According to The Economist, Americans spend a whopping 20.9 percent of their total household expenditures on health costs, far exceeding other countries. As more people realize that Big Pharma profits from people being sick, they are turning to alternative options.

This sea-change in attitude can also be evidenced by consumers’ increasing preference for organic produce. The world’s second-largest retailer, Costco, announced this year that organic sales had jumped 72 percent since 2008, with its organics sales totaling $4 billion last year.

The message is clear: Americans are fed up with Big Pharma. They are tired of the lies. People don’t want to load their bodies up with the dangerous chemicals found in medications. They don’t want their fruits and vegetables to be laced with pesticides. And their spending habits are starting to back this up. One can only hope this trend will continue, with natural health spending eventually outstripping that of conventional medicine.

Source

Basic income for everyone

The Finnish government is getting serious about the idea of a national basic income. It has commissioned KELA, the national social insurance provider, to study the concept, calculate the costs, and run an experiment in 2017 to judge the feasibility of rolling it out across the country. If, eventually, the government were to approve of such a plan, Finland could scrap all existing benefits and instead hand out a monthly stipend to everyone. According to some reports, the monthly payment could be €800 ($870).

Whereas several Dutch cities will introduce basic income next year andSwitzerland is holding a referendum on the subject, there is strongest political and public support for the idea in Finland.

A poll commissioned by KELA showed that 69% support (link in Finnish) a basic income plan. Prime minister Juha Sipilä is in favor of the idea and he’s backed by most of the major political parties. “For me, a basic income means simplifying the social security system,” he says.

But for those outside Finland, the plan raises two obvious questions: Why is this a good idea, and how will it work?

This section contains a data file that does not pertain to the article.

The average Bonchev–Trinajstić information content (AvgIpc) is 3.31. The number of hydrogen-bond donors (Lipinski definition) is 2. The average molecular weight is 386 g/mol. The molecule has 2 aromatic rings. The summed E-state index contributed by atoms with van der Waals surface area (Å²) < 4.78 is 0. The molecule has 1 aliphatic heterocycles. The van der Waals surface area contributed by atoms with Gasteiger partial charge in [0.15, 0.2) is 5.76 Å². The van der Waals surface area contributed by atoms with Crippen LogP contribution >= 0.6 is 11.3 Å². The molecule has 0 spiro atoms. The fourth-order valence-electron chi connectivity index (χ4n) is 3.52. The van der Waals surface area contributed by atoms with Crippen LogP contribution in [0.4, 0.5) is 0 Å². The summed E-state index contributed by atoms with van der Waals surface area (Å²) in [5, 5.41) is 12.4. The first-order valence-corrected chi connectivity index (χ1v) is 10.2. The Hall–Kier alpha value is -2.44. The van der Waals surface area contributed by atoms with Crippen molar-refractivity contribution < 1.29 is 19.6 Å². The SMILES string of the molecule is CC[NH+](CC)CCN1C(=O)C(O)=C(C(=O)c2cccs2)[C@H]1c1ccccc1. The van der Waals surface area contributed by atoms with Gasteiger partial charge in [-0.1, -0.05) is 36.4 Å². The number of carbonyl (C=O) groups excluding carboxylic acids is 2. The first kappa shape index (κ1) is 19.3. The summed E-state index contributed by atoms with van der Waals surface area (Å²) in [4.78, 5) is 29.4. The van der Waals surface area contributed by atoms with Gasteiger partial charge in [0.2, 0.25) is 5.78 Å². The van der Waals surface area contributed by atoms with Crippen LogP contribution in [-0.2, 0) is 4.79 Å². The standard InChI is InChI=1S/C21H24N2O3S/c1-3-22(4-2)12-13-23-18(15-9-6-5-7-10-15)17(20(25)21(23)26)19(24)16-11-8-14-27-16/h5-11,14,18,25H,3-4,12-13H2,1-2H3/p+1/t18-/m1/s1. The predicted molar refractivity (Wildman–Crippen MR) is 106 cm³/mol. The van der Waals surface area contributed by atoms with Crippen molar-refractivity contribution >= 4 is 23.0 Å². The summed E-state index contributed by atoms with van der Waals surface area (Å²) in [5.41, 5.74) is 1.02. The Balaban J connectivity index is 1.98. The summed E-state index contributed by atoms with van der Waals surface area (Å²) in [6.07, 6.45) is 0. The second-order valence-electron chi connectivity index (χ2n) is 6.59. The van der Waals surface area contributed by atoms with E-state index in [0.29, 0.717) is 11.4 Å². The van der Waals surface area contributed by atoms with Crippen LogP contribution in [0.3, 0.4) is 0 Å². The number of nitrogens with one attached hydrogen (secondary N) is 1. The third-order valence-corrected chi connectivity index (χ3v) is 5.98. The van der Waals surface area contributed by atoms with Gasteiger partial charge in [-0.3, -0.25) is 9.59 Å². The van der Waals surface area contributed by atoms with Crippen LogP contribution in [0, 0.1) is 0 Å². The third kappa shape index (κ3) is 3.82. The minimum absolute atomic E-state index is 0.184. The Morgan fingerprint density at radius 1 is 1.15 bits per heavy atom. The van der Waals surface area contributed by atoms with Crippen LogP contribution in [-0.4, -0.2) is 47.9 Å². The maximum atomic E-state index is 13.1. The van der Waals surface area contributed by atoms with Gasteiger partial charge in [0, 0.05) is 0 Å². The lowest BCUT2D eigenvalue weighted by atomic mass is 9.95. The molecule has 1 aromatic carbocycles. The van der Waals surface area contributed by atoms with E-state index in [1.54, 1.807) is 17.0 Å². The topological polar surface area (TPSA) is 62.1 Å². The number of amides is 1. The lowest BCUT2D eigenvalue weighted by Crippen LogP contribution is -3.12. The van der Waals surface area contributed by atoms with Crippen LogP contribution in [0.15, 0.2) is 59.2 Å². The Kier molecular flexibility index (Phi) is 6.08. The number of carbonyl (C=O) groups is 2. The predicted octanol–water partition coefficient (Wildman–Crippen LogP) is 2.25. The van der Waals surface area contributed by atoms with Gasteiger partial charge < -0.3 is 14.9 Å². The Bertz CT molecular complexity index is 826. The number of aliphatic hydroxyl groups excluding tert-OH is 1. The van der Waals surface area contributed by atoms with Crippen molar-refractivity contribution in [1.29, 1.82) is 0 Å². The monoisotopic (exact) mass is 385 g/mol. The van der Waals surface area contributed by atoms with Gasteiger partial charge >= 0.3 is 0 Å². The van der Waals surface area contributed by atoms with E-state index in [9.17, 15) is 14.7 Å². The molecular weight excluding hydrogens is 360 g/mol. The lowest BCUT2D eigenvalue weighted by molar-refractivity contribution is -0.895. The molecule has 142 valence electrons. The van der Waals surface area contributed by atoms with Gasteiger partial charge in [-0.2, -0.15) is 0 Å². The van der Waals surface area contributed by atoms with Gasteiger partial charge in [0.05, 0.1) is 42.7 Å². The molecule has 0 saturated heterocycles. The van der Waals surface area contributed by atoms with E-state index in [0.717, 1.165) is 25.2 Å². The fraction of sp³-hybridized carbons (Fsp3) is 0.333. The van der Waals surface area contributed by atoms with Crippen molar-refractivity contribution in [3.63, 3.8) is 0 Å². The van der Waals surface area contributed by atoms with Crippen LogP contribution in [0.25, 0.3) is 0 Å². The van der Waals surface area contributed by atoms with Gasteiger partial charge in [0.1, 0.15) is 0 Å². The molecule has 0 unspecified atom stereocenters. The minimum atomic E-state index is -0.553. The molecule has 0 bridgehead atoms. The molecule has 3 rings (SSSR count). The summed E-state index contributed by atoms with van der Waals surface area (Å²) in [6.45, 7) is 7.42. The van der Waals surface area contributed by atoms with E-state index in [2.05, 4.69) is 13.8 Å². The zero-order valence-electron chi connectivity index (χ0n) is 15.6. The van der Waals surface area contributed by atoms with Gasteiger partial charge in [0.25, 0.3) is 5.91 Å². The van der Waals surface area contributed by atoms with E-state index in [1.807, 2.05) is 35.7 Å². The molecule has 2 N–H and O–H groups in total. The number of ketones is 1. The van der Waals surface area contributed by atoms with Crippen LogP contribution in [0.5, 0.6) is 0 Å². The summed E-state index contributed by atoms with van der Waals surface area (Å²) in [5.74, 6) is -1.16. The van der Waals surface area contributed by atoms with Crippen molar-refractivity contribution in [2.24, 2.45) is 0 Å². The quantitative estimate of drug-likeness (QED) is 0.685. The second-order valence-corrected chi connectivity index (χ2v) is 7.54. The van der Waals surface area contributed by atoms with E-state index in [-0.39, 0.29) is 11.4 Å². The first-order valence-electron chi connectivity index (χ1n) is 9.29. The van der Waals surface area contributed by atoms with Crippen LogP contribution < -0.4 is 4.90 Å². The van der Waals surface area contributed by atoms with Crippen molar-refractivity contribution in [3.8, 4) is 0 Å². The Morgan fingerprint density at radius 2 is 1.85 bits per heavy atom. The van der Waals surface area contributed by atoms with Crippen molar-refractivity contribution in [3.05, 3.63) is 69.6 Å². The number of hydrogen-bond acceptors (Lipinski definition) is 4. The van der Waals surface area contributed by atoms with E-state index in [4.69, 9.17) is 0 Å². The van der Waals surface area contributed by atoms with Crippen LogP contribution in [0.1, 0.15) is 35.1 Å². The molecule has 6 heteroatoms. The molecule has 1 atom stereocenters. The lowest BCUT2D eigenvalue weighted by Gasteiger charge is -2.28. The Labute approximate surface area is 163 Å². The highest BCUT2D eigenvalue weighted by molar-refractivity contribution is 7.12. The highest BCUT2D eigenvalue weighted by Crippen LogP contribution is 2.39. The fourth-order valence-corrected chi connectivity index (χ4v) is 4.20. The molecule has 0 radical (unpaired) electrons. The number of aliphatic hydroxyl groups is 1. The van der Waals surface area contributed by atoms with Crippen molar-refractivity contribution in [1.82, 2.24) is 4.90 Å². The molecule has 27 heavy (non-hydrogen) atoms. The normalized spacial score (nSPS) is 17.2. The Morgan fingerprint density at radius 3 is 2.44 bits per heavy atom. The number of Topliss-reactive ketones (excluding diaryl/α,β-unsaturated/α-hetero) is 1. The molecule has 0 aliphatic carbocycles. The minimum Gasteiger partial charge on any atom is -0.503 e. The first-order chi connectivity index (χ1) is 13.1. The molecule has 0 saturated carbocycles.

It may sound counterintuitive, but the proposal is meant to tackleunemployment. Finland’s unemployment rate is at a 15-year high and a basic income would allow people to take on low-paying jobs without personal cost. At the moment, a temporary job results in lower welfare benefits, which can lead to an overall drop in income.
 Previous experiments have shown that universal basic income can have a positive effect. Everyone in the Canadian town of Dauphin was given a stipend from 1974 to 1979, and though there was a drop in working hours, this was mainly because men spent more time in school and women took longer maternity leaves. Meanwhile, when thousands of unemployed people in Uganda were given unsupervised grants of twice their monthly income, working hours increased by 17% and earnings increased by 38%.

One of the major downsides, of course, is the cost of handing out money to so many people. Liisa Hyssälä, director general of KELA, has said that the plan will save the government millions. But, as Bloomberg calculated, giving €800 of basic income to the population of 5.4 million every month would cost €52.2 billion a year. Finland only plans to give the basic income to adults, not every citizen, but with around 4.9 million adults in Finland, this would still cost €46.7 billion per year. The government expects to have €49.1 billion in revenue in 2016.

Another serious consideration is that some people may be worse off under the plan. As a proposal hasn’t been published yet, it’s not yet known exactly who might lose out. But those who currently receive housing support or disability benefits could conceivably end up with less under national basic income, since the plan calls for scrapping existing benefits. And as national basic income would only give a monthly allowance to adults, a single mother of three could struggle to support herself compared to, for example, a neighbor with the same government support but no children and a part-time job.

Finally, this raises the question of whether it’s really fair to give a relatively better off individual the same amount of welfare as someone who’s truly struggling. Finland’s constitution insists that all citizens must be equal, though, of course, equality can be interpreted in many different ways. So far, there’s no definitive answer as to whether national basic income will create a more or less equal society.